While there is little concern that the inclusion of the M3 and Mini-SAR on the Chandrayaan-I will result in a technology transfer of any great significance, there remain lingering apprehensions among some Washington-based missile experts about the potential transfer of “tacit knowledge” skills in the form of payload integration assistance for the lunar mission that might later be exploited for military functions. The principal concern is that if U.S. system integration specialists work with Indian engineers to demonstrate the best method for integrating payloads into space vehicles, then critical tacit knowledge skills that can only be learned by "doing" will transfer into the hands of the Indian engineers. This know-how is also relevant to certain military activities, such as integrating multiple nuclear warhead payloads into inter-continental ballistic missiles (ICBMs). In the late 1990s, a major controversy erupted when two U.S. firms, Loral and Hughes Aircraft, were found to have transferred tacit knowledge of this kind to China during discussions aimed at overcoming technical obstacles to the successful launch of their satellites on Chinese space launch vehicles. Similarly, any U.S. assistance in preparing the Indian lunar mission with regard to automated deployment structures in space could conceivably help India develop penetration aids for its ballistic missiles, which might reduce the effectiveness of U.S. missile defense systems. Indeed, the possibility that transferred U.S. technology might be utilized for improving Indian ICBMs or for expanding Indian capacity to construct ICBMs remains a major source of controversy in the U.S.-India space cooperation deal.11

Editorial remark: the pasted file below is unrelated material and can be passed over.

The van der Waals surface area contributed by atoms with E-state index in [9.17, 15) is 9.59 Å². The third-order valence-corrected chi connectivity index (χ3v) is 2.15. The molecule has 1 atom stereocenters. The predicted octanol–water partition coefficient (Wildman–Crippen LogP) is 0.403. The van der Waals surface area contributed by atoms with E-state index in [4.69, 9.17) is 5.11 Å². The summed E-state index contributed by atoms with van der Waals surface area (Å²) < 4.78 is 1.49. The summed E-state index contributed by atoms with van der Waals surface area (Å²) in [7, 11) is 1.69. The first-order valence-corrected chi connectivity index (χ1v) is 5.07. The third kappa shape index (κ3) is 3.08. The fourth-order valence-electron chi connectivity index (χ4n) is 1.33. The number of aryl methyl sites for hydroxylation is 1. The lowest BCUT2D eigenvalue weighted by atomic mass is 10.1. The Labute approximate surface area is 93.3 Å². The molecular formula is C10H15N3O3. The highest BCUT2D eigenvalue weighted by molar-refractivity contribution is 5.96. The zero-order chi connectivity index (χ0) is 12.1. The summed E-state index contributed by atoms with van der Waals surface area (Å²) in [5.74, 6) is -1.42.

This point is often regurgitated and incidentally became one reason for suspending American commercial satellite launches from Chinese space launch vehicles in the late 1990s. Just as there was no substantive reason for suspending cooperation with China then, there is nothing to be concerned about current or expanded India-U.S. space cooperation either.